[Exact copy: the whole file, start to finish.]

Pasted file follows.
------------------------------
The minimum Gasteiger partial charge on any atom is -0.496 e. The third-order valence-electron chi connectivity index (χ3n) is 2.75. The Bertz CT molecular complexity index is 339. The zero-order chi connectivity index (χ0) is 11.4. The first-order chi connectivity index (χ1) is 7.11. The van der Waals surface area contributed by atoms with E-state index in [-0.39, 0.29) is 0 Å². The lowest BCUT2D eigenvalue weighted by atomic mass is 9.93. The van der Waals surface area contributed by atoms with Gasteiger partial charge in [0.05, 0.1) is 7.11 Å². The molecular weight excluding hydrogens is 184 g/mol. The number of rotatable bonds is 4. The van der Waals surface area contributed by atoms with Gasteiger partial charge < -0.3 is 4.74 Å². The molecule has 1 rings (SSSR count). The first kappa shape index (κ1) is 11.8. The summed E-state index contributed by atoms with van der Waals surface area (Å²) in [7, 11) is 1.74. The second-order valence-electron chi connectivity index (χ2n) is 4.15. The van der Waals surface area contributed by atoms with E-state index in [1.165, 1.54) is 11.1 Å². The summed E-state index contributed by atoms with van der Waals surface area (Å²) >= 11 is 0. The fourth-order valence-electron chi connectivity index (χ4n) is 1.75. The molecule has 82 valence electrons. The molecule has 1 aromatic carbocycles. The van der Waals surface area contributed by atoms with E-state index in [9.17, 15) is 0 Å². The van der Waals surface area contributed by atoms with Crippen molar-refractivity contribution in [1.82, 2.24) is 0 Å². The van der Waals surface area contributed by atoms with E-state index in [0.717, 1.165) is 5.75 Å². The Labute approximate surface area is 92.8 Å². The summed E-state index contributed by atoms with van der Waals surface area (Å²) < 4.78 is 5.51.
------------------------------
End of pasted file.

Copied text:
The minimum Gasteiger partial charge on any atom is -0.496 e. The third-order valence-electron chi connectivity index (χ3n) is 2.75. The Bertz CT molecular complexity index is 339. The zero-order chi connectivity index (χ0) is 11.4. The first-order chi connectivity index (χ1) is 7.11. The van der Waals surface area contributed by atoms with E-state index in [-0.39, 0.29) is 0 Å². The lowest BCUT2D eigenvalue weighted by atomic mass is 9.93. The van der Waals surface area contributed by atoms with Gasteiger partial charge in [0.05, 0.1) is 7.11 Å². The molecular weight excluding hydrogens is 184 g/mol. The number of rotatable bonds is 4. The van der Waals surface area contributed by atoms with Gasteiger partial charge < -0.3 is 4.74 Å². The molecule has 1 rings (SSSR count). The first kappa shape index (κ1) is 11.8. The summed E-state index contributed by atoms with van der Waals surface area (Å²) in [7, 11) is 1.74. The second-order valence-electron chi connectivity index (χ2n) is 4.15. The van der Waals surface area contributed by atoms with E-state index in [1.165, 1.54) is 11.1 Å². The summed E-state index contributed by atoms with van der Waals surface area (Å²) >= 11 is 0. The fourth-order valence-electron chi connectivity index (χ4n) is 1.75. The molecule has 82 valence electrons. The molecule has 1 aromatic carbocycles. The van der Waals surface area contributed by atoms with E-state index in [9.17, 15) is 0 Å². The van der Waals surface area contributed by atoms with Crippen molar-refractivity contribution in [1.82, 2.24) is 0 Å². The van der Waals surface area contributed by atoms with E-state index in [0.717, 1.165) is 5.75 Å². The Labute approximate surface area is 92.8 Å². The summed E-state index contributed by atoms with van der Waals surface area (Å²) < 4.78 is 5.51.